Nicole Kosanke, PhD

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About Nicole Kosanke, PhD

Nicole Kosanke, PhD, is director of family services at CMC, where she specializes in working with family members of people abusing substances and in the assessment process for families and individuals with substance abuse issues. Dr Kosanke has been working in the research and clinical practice of substance abuse treatment for many years. She has most recently co-authored a book called Beyond Addiction (Scribner, February 18th) that is a compassionate and science-based family guide for navigating the addiction treatment world, understanding motivation, and training in the use of CRAFT skills. These practical skills include self-care, positive reinforcement, positive communication, and staying connected in a constructive, positive way to help your loved one. In 2007 Dr. Kosanke was featured in an O, The Oprah Magazine article about her client’s experience in treatment at CMC, which was later published in O’s Big Book of Happiness: The Best of O.

Too Much Help!!

If you have kids, you might remember a time when s/he was young and you felt really worried about how best to take care of your vulnerable child. When you were making so many important decisions - like when you introduce solid foods, or how to handle their first fight with a friend - you

Helping Others Help You

If you are a parent or partner worried about a loved one's substance use, you are very likely stressed out! Not just by the horrors of substance use itself, but also from the questions and comments you get from others: "Boy, I saw your husband last night... Yikes!" "I've been meaning to ask you... At

Falling Into Line in an Effort to Help Your Child

In the May edition of the newsletter we started a discussion about developing alignment with your partner/caregiver to achieve more of your goals in helping your child with their substance use choices. We outlined a list of questions about how you historically have collaborated with your co-parent. What have your patterns been in working together?

Finding Balance when Helping

Let's be honest: loving someone with an alcohol/drug problem can be brutal. Fear, anxiety, hope, disappointment, painful truths, even more painful lies. And...as long as there's still love, there's a lot to keep fighting and hoping for. But what to do? How to respond? What does “keep fighting” or helping really look like? You may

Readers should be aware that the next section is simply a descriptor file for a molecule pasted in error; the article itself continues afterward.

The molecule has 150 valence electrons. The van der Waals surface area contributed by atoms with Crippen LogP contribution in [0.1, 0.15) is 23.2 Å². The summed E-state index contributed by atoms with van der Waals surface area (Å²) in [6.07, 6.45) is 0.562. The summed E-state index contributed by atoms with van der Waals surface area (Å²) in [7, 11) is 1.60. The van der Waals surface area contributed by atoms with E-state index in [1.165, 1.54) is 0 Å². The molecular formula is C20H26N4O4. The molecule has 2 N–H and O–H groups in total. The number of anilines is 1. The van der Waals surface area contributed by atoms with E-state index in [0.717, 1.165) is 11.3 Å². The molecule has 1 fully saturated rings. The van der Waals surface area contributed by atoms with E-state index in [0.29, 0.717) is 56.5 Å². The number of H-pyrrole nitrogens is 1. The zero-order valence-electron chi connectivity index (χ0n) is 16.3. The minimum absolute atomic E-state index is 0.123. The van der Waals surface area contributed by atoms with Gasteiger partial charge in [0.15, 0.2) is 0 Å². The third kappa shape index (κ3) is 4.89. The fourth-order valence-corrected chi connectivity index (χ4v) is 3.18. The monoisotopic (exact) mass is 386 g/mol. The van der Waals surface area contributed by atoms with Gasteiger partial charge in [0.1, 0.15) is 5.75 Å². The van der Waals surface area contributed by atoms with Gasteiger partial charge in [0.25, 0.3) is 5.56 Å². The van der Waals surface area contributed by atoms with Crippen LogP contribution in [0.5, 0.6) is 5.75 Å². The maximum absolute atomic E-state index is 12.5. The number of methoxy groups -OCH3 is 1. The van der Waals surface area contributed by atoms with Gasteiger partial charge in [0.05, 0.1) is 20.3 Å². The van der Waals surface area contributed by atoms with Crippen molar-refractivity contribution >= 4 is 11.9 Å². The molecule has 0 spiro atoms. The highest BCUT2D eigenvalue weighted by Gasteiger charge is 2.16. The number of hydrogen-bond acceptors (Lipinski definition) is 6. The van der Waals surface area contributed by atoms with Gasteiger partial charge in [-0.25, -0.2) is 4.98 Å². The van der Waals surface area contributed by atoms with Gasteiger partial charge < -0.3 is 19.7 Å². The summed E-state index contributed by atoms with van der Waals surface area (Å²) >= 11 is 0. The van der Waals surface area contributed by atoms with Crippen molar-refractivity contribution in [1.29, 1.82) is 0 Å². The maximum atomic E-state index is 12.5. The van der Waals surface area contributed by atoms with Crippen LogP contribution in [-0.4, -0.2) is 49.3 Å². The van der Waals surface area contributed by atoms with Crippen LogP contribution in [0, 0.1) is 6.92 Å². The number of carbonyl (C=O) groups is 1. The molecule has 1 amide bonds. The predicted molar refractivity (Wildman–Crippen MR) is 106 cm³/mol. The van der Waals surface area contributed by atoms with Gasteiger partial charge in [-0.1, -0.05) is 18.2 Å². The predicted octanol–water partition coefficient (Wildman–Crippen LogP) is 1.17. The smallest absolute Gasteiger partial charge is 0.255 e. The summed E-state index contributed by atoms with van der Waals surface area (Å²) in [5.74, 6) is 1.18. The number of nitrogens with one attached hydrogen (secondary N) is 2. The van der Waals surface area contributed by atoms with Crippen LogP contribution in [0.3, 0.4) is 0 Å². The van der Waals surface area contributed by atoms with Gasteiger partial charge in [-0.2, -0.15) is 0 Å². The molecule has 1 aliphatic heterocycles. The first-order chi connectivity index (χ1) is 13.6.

Making Space for Quiet Reflection

Who wants to make a New Year's Resolution? Nobody! They can feel trite, forced, and pointless: Why now? Will it really last? With all the problems in the world, what behavior change would even make a dent? The articles we usually write are about how to take small steps toward change, be SMART about goals (Specific,

The Dangers of Secrecy . . . For a Prince

Prince was a beloved, lauded musician who will be terribly missed. He was known for his great musical gifts and tremendous stage presence. And he was also known for being substance-free: it was commonly recognized that he did not allow drinking, smoking, or drug use by anyone in his home or work. And yet recent

Building Resilience Part 1: How to Thrive Through Stress

Most any self-improvement article or book will advise you of the perils of stress: sleep disruption, increases in the stress hormone cortisol, cardiac stress, depression, irritability, obesity, relationship disruption, and a tendency to isolate. Chronic stress in particular is correlated to some degree with all of these negative effects and more. While this all sounds

Trying to Help Does not Make you an Enabler!

There are many ideas about substance use problems that are meant to help people understand things better but often have the unintended consequence of making people feel worse about themselves and more confused. The concept of “enabling” is most definitely in this camp. In the newly revised edition of the 20 Minute Guide, we added

Thinking About Sex

When you are trying to change your relationship with substances, one important piece is to think through the ways your relationship with substances is entwined with your relationship to sex. Why? Because for many people, making changes in substance use patterns (either reducing or abstaining) has a direct effect on their sex life and intimate